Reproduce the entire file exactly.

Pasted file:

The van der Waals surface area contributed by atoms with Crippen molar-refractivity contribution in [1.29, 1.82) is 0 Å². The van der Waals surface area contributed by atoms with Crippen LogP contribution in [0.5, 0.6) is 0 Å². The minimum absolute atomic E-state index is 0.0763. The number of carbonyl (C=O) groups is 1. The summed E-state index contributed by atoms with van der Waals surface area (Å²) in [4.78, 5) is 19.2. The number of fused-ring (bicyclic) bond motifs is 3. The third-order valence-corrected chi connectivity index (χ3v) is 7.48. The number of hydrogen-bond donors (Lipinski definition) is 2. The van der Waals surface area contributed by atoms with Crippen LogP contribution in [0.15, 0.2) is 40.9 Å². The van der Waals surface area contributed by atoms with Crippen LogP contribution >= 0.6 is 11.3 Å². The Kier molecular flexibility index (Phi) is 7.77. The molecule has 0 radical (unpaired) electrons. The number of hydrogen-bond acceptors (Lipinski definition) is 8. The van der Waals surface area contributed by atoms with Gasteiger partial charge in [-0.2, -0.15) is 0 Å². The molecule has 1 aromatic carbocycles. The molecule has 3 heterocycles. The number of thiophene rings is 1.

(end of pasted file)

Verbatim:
The van der Waals surface area contributed by atoms with Crippen molar-refractivity contribution in [1.29, 1.82) is 0 Å². The van der Waals surface area contributed by atoms with Crippen LogP contribution in [0.5, 0.6) is 0 Å². The minimum absolute atomic E-state index is 0.0763. The number of carbonyl (C=O) groups is 1. The summed E-state index contributed by atoms with van der Waals surface area (Å²) in [4.78, 5) is 19.2. The number of fused-ring (bicyclic) bond motifs is 3. The third-order valence-corrected chi connectivity index (χ3v) is 7.48. The number of hydrogen-bond donors (Lipinski definition) is 2. The van der Waals surface area contributed by atoms with Crippen LogP contribution in [0.15, 0.2) is 40.9 Å². The van der Waals surface area contributed by atoms with Crippen LogP contribution >= 0.6 is 11.3 Å². The Kier molecular flexibility index (Phi) is 7.77. The molecule has 0 radical (unpaired) electrons. The number of hydrogen-bond acceptors (Lipinski definition) is 8. The van der Waals surface area contributed by atoms with Gasteiger partial charge in [-0.2, -0.15) is 0 Å². The molecule has 1 aromatic carbocycles. The molecule has 3 heterocycles. The number of thiophene rings is 1.